Today, April 2, is the second annual International Fact-Checking Day. To mark the occasion, we’ve answered several questions from our readers about fact-checking.
We’ve posted our answers in video form on Facebook. Our staff answers these questions:
- Is there really an International Fact-Checking Day or did you just make one?
- How many are involved in the fact-checking? How do you determine what to fact-check?
- How many sources do you use to fact-check, and how is it determined how reliable the source is?
- Who checks your facts?
- Do you ever find that you have made an error in a published fact-check, and if so, how do you retract it (and mitigate any damage it did)?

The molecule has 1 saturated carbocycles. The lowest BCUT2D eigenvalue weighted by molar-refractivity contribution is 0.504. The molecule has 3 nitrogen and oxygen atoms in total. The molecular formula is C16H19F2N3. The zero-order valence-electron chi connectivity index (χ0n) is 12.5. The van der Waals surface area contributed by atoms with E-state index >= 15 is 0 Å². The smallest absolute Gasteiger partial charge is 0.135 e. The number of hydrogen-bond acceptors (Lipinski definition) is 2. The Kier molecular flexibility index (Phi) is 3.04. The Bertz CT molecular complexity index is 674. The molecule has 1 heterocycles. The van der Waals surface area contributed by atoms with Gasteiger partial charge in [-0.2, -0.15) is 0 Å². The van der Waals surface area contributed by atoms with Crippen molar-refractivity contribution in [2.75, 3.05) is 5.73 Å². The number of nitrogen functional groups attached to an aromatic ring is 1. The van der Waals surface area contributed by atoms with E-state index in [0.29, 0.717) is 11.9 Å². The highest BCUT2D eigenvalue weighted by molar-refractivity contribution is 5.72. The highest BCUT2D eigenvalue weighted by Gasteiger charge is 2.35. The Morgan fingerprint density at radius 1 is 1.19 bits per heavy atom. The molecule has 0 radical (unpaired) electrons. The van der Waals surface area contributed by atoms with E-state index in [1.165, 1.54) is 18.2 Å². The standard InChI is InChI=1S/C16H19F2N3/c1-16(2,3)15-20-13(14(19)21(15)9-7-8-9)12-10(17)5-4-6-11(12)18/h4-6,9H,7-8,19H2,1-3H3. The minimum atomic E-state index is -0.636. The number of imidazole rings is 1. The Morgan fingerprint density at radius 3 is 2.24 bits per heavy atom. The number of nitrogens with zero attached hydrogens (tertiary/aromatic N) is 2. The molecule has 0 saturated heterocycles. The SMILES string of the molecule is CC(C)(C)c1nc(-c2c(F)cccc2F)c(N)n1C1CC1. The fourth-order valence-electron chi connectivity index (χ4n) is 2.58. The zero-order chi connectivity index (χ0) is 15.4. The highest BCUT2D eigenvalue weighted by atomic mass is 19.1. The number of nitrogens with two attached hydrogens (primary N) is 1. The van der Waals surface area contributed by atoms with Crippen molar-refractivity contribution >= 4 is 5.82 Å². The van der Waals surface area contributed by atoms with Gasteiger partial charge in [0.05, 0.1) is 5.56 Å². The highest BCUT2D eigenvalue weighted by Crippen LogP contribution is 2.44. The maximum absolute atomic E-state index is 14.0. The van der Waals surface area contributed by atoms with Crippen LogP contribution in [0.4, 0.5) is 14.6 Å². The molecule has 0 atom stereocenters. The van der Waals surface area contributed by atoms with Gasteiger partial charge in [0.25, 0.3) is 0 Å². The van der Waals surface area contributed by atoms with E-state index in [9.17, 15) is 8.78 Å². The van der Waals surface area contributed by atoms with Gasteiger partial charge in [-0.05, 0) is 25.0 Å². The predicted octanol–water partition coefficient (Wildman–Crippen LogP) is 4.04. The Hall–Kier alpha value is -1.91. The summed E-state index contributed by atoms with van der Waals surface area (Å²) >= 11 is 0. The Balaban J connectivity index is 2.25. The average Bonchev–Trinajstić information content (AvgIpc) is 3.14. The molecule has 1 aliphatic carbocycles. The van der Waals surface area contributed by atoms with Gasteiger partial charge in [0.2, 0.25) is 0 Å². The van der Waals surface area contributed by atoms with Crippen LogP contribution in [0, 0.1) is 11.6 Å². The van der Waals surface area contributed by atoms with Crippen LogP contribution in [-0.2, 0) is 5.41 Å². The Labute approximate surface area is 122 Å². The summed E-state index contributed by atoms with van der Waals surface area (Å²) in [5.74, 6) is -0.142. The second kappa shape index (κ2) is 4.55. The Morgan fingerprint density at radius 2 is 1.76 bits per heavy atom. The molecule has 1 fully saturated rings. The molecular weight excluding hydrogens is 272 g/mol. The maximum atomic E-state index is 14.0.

- Why don’t you fact-check Democrats more? Do you fact-check any other politicians besides Trump?
- Do you and PolitiFact check with each other to ensure all information is investigated?
International Fact-Checking Day is coordinated by the Poynter Institute’s International Fact-Checking Network, which promotes best practices in fact-checking around the world. There are 49 signatories, including FactCheck.org, to the IFCN code of principles.
Check out the International Fact-Checking Day website for tip sheets on how to fact-check political claims, social media videos and online information, and a lesson plan for high school students and online course for college students.